Even Caine can’t make lines like that sound even the least bit serious and not result in audiences slapping their knees. Apparently, he was well paid to appear in this, so that explains his participation in this fiasco. Caine has said the film is one of the worst films he has appeared in and admitted the paycheck was the only reason he signed up for it. “I made The Swarm because my mother needed a house to live in.”
Anyway, somehow, a kid who survived a bee attack, but whose parents were killed, goes on a personal mission to kill the bees on his own. This angers the entire swarm which then descends on a small country town that just happens to be preparing their annual flower festival. What timing!
It’s there where school principal Olivia de Havilland is balancing being swooned by Mayor Fred MacMurray and handyman Ben Johnson. The attack on the town is meant to be a horrifying set piece, but once again ends up unintentionally funny, with a famous moment of de Havilland reacting to her stung and dead students in a very theatrical way.
Now, we know that de Havilland can act. She had been nominated for Oscars, won one, had an extremely long and successful career and is one of the few living links to the Golden Age of Hollywood.
But that moment of her looking out a bee covered window and in slow motion yelling “Noooo!”, is surely something she would never want on her career highlight reel.
This is the same for the great Henry Fonda who plays Caine’s wheelchair bound mentor. His tour-de-force moment comes when he injects an experimental anti-venom on himself, attempts to keep track of his vitals and to see if the serum is working before his heroic efforts results in his demise.
I mean, I can’t really blame any of these older actors who would sign up for these disaster films during this time. They probably weren’t getting many quality film offers, it was a job, it was a popular genre and helped to get them some attention. But really, they were no way peaks in their careers.
Perhaps it was more Allen’s inability to direct actors where the shortcomings were. When you say the names – Michael Caine, Henry Fonda, Olivia de Havilland, you wouldn’t immediately associate them with terrible performances, but they give them! Something must of been going on. Or perhaps it was just impossible to make some of these scenes and dialogue they cooked up any better than how they came out.
De Havilland’s love triangle comes to a tragic end when her MacMurray and Johnson are onboard a train that’s evacuating the town. The bees attack resulting in what’s meant to be a spectacular train crash killing all on board. But when you see it, it just looks like a model train rolling down a hill with inserts of our stars screaming as the camera rolls around.
One other memorable bit is Caine and Ross getting attacked in the town, she gets stung and when she’s laying in her hospital bed has bizarre hallucinations of giant bees. I’m not sure how they came up with this wacky idea. My guess is they ran out of ideas of how to stage bee attacks and decided this might be a neat variation to it. It’s really nutty.
We do see people run from real bees in slow-motion glory and some folks get covered by them. I suspect they were bee keepers hired for the film and probably got paid hazard pay to allow themselves to have buckets of bees sitting on them. For most of the wide shots of this huge ominous swarm heading towards our heroes they’re black clouds hovering in the sky. Luckily the bees decided to attack on days with very blue skies so we could see them clearer.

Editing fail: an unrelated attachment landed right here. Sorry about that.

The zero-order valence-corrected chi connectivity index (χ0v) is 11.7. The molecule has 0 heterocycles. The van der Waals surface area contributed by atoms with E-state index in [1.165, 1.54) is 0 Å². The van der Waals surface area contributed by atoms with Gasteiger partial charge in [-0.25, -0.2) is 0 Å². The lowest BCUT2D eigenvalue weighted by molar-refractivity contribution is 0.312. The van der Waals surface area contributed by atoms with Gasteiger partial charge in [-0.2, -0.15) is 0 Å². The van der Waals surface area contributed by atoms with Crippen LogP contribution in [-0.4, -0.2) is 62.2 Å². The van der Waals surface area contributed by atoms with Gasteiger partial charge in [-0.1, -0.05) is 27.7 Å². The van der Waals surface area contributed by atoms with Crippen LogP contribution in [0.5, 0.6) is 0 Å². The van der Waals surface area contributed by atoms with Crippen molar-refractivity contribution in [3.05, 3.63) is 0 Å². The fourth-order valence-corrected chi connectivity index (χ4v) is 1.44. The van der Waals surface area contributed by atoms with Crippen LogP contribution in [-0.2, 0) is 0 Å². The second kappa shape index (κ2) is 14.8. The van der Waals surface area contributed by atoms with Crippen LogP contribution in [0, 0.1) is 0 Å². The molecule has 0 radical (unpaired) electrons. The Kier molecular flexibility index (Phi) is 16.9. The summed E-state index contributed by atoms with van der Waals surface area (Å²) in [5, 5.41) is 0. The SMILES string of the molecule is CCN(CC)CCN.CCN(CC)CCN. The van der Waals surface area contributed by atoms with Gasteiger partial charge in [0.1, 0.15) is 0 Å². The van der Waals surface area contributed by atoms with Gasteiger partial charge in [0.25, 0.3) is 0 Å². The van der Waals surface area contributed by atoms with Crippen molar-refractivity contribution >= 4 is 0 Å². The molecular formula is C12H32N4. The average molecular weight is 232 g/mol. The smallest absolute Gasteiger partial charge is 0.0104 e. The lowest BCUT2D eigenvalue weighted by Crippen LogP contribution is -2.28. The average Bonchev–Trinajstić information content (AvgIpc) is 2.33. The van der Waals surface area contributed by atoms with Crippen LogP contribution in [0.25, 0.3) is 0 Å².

Usually there’s one or two fun scenes you could find in any disaster movie, but I’m finding it hard to think of any in The Swarm. Slim Pickens shows up for basically no reason. It’s almost like a cameo appearance. José Ferrer ignores warnings of the bees, so that does him and Chamberlain in and blows up his power plant – which is about as exciting looking as that train crash. And Ross and Caine’s romance…I guess they fall for each other over their shared love of science?
The climax of the bees attacking Houston Texas and the final Hail Mary pass Caine comes up with to kill the bees is no more a standout scene than anything else that comes before. It’s very forgettable and blends in with the rest of the nonsensical silly bee action from the rest of the movie. It’s certainly not a thrilling conclusion to any of it.
On the upside for The Swarm, there’s the unintended comedy gold to be found here. Jerry Goldsmith’s score is too good for the film. And it might be worth checking out just to see what Caine himself considers a true low point in his career and what he had to do to buy his Mom a house. I think that’s all I got for positives.
Yeah, there’s really not much to buzz about in The Swarm. It’s really a ‘go through the motions’ disaster movie that doesn’t get creative with the premise, doesn’t come up with interesting ways to see its stars try to survive the scenario in an exasperating overlong runtime and the execution of it all is cheap paint-by-numbers.
Watching The Swarm you can understand how the disaster genre had clearly run its course at this point and was ready to be put down. The ‘Golden Age of the Disaster Movie’ that had ruled the 1970s was on the decline. The film bombed, got ravaged by critics and supposedly Allen refused to talk about it.
Yet, Allen wouldn’t give up on his beloved disaster genre and returned to make two more disaster films in the next two years with Beyond The Poseidon Adventure and When Time Ran Out.
Both would be received both critically and commercially about as well as The Swarm.
The trailer for The Swarm. It didn’t entice audiences to go see it.
“Bees, Bees, Millions of Bees!”